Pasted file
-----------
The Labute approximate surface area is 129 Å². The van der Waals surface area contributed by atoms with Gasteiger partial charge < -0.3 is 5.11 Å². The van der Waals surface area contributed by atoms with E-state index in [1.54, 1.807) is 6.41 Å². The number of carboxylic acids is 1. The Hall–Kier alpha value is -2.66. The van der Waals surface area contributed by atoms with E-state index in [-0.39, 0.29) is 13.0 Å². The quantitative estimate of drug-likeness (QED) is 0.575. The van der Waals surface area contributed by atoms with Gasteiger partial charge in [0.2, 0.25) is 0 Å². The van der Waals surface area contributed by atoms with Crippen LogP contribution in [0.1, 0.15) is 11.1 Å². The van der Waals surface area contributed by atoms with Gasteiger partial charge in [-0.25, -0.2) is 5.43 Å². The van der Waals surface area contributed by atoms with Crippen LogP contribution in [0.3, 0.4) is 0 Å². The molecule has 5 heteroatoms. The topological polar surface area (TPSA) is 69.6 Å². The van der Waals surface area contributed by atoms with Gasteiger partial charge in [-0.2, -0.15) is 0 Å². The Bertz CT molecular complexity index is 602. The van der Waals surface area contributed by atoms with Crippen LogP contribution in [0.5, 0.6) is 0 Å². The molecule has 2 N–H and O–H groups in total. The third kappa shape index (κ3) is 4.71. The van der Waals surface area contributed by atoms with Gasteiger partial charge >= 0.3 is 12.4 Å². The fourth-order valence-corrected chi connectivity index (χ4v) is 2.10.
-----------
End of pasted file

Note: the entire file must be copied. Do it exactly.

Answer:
The Labute approximate surface area is 129 Å². The van der Waals surface area contributed by atoms with Gasteiger partial charge < -0.3 is 5.11 Å². The van der Waals surface area contributed by atoms with E-state index in [1.54, 1.807) is 6.41 Å². The number of carboxylic acids is 1. The Hall–Kier alpha value is -2.66. The van der Waals surface area contributed by atoms with E-state index in [-0.39, 0.29) is 13.0 Å². The quantitative estimate of drug-likeness (QED) is 0.575. The van der Waals surface area contributed by atoms with Gasteiger partial charge in [0.2, 0.25) is 0 Å². The van der Waals surface area contributed by atoms with Crippen LogP contribution in [0.1, 0.15) is 11.1 Å². The van der Waals surface area contributed by atoms with Gasteiger partial charge in [-0.25, -0.2) is 5.43 Å². The van der Waals surface area contributed by atoms with Crippen LogP contribution in [0.3, 0.4) is 0 Å². The molecule has 5 heteroatoms. The topological polar surface area (TPSA) is 69.6 Å². The van der Waals surface area contributed by atoms with Gasteiger partial charge in [-0.2, -0.15) is 0 Å². The Bertz CT molecular complexity index is 602. The van der Waals surface area contributed by atoms with Crippen LogP contribution in [0.5, 0.6) is 0 Å². The molecule has 2 N–H and O–H groups in total. The third kappa shape index (κ3) is 4.71. The van der Waals surface area contributed by atoms with Gasteiger partial charge >= 0.3 is 12.4 Å². The fourth-order valence-corrected chi connectivity index (χ4v) is 2.10.